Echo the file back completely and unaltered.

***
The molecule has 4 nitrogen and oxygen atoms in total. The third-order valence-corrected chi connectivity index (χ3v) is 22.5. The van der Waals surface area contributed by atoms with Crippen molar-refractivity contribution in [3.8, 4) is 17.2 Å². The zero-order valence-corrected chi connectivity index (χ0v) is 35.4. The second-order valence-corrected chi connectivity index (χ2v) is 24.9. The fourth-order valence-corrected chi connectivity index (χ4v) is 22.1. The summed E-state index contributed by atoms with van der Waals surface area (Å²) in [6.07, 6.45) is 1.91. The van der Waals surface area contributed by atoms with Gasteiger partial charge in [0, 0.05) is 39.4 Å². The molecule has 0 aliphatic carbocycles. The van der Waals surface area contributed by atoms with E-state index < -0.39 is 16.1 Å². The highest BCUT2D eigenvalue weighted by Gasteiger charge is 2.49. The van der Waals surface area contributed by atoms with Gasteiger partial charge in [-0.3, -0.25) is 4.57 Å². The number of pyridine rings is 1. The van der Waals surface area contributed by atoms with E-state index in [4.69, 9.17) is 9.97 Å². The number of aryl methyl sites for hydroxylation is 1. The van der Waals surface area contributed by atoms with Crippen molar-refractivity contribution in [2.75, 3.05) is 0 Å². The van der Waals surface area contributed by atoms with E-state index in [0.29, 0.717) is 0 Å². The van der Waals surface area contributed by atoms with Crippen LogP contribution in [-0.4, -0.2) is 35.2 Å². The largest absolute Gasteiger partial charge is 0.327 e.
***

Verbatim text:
The molecule has 4 nitrogen and oxygen atoms in total. The third-order valence-corrected chi connectivity index (χ3v) is 22.5. The van der Waals surface area contributed by atoms with Crippen molar-refractivity contribution in [3.8, 4) is 17.2 Å². The zero-order valence-corrected chi connectivity index (χ0v) is 35.4. The second-order valence-corrected chi connectivity index (χ2v) is 24.9. The fourth-order valence-corrected chi connectivity index (χ4v) is 22.1. The summed E-state index contributed by atoms with van der Waals surface area (Å²) in [6.07, 6.45) is 1.91. The van der Waals surface area contributed by atoms with Gasteiger partial charge in [0, 0.05) is 39.4 Å². The molecule has 0 aliphatic carbocycles. The van der Waals surface area contributed by atoms with E-state index < -0.39 is 16.1 Å². The highest BCUT2D eigenvalue weighted by Gasteiger charge is 2.49. The van der Waals surface area contributed by atoms with Gasteiger partial charge in [-0.3, -0.25) is 4.57 Å². The number of pyridine rings is 1. The van der Waals surface area contributed by atoms with E-state index in [4.69, 9.17) is 9.97 Å². The number of aryl methyl sites for hydroxylation is 1. The van der Waals surface area contributed by atoms with Crippen molar-refractivity contribution in [2.75, 3.05) is 0 Å². The van der Waals surface area contributed by atoms with E-state index in [0.29, 0.717) is 0 Å². The van der Waals surface area contributed by atoms with Crippen LogP contribution in [-0.4, -0.2) is 35.2 Å². The largest absolute Gasteiger partial charge is 0.327 e.